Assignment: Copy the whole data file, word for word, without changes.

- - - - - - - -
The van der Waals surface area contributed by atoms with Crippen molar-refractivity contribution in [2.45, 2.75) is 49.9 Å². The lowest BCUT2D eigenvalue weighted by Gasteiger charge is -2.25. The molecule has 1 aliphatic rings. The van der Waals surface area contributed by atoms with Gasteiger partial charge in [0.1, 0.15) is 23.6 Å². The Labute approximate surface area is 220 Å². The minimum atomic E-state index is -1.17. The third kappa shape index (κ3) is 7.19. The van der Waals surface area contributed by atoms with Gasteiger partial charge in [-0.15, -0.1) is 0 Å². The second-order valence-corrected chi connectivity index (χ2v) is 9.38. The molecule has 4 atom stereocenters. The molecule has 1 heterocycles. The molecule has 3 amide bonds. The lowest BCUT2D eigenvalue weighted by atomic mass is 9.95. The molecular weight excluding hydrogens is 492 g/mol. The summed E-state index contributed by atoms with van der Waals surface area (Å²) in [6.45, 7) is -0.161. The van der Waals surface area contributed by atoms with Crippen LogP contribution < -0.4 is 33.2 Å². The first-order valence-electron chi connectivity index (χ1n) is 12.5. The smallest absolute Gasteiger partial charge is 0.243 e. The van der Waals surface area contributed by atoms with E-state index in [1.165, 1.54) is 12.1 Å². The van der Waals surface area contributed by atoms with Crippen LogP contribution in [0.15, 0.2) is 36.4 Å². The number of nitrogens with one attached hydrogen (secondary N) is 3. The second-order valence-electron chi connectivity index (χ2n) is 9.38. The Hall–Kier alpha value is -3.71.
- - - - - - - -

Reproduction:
The van der Waals surface area contributed by atoms with Crippen molar-refractivity contribution in [2.45, 2.75) is 49.9 Å². The lowest BCUT2D eigenvalue weighted by Gasteiger charge is -2.25. The molecule has 1 aliphatic rings. The van der Waals surface area contributed by atoms with Gasteiger partial charge in [0.1, 0.15) is 23.6 Å². The Labute approximate surface area is 220 Å². The minimum atomic E-state index is -1.17. The third kappa shape index (κ3) is 7.19. The van der Waals surface area contributed by atoms with Gasteiger partial charge in [-0.15, -0.1) is 0 Å². The second-order valence-corrected chi connectivity index (χ2v) is 9.38. The molecule has 4 atom stereocenters. The molecule has 1 heterocycles. The molecule has 3 amide bonds. The lowest BCUT2D eigenvalue weighted by atomic mass is 9.95. The molecular weight excluding hydrogens is 492 g/mol. The summed E-state index contributed by atoms with van der Waals surface area (Å²) in [6.45, 7) is -0.161. The van der Waals surface area contributed by atoms with Crippen LogP contribution < -0.4 is 33.2 Å². The first-order valence-electron chi connectivity index (χ1n) is 12.5. The smallest absolute Gasteiger partial charge is 0.243 e. The van der Waals surface area contributed by atoms with E-state index in [1.165, 1.54) is 12.1 Å². The van der Waals surface area contributed by atoms with Crippen LogP contribution in [0.15, 0.2) is 36.4 Å². The number of nitrogens with one attached hydrogen (secondary N) is 3. The second-order valence-electron chi connectivity index (χ2n) is 9.38. The Hall–Kier alpha value is -3.71.